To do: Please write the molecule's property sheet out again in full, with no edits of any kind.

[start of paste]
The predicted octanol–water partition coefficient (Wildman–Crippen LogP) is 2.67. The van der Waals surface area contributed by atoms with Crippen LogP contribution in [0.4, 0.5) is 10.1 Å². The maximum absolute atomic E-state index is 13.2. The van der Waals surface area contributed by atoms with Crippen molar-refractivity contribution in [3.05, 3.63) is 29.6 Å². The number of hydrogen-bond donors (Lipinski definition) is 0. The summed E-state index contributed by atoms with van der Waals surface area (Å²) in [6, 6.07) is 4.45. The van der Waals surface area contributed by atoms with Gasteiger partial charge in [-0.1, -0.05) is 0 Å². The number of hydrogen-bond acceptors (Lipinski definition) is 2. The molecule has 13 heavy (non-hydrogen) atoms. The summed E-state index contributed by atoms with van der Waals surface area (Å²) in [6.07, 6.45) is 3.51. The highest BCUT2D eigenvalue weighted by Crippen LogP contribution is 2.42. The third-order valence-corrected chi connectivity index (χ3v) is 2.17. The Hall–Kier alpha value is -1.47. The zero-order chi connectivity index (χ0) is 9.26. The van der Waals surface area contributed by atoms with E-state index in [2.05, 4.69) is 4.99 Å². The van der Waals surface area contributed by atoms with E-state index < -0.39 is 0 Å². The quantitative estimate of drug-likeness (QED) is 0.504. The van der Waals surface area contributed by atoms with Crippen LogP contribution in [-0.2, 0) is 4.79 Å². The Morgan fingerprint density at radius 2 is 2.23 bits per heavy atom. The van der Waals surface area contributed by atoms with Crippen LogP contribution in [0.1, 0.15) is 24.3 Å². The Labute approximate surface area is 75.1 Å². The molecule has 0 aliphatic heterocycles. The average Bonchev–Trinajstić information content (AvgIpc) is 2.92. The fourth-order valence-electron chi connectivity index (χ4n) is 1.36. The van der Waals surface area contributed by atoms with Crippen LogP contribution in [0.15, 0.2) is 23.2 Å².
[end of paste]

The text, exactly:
The predicted octanol–water partition coefficient (Wildman–Crippen LogP) is 2.67. The van der Waals surface area contributed by atoms with Crippen LogP contribution in [0.4, 0.5) is 10.1 Å². The maximum absolute atomic E-state index is 13.2. The van der Waals surface area contributed by atoms with Crippen molar-refractivity contribution in [3.05, 3.63) is 29.6 Å². The number of hydrogen-bond donors (Lipinski definition) is 0. The summed E-state index contributed by atoms with van der Waals surface area (Å²) in [6, 6.07) is 4.45. The van der Waals surface area contributed by atoms with Gasteiger partial charge in [-0.1, -0.05) is 0 Å². The number of hydrogen-bond acceptors (Lipinski definition) is 2. The molecule has 13 heavy (non-hydrogen) atoms. The summed E-state index contributed by atoms with van der Waals surface area (Å²) in [6.07, 6.45) is 3.51. The highest BCUT2D eigenvalue weighted by Crippen LogP contribution is 2.42. The third-order valence-corrected chi connectivity index (χ3v) is 2.17. The Hall–Kier alpha value is -1.47. The zero-order chi connectivity index (χ0) is 9.26. The van der Waals surface area contributed by atoms with E-state index in [2.05, 4.69) is 4.99 Å². The van der Waals surface area contributed by atoms with E-state index < -0.39 is 0 Å². The quantitative estimate of drug-likeness (QED) is 0.504. The van der Waals surface area contributed by atoms with Crippen LogP contribution in [-0.2, 0) is 4.79 Å². The Morgan fingerprint density at radius 2 is 2.23 bits per heavy atom. The van der Waals surface area contributed by atoms with Crippen LogP contribution in [0.1, 0.15) is 24.3 Å². The Labute approximate surface area is 75.1 Å². The molecule has 0 aliphatic heterocycles. The average Bonchev–Trinajstić information content (AvgIpc) is 2.92. The fourth-order valence-electron chi connectivity index (χ4n) is 1.36. The van der Waals surface area contributed by atoms with Crippen LogP contribution in [0.15, 0.2) is 23.2 Å².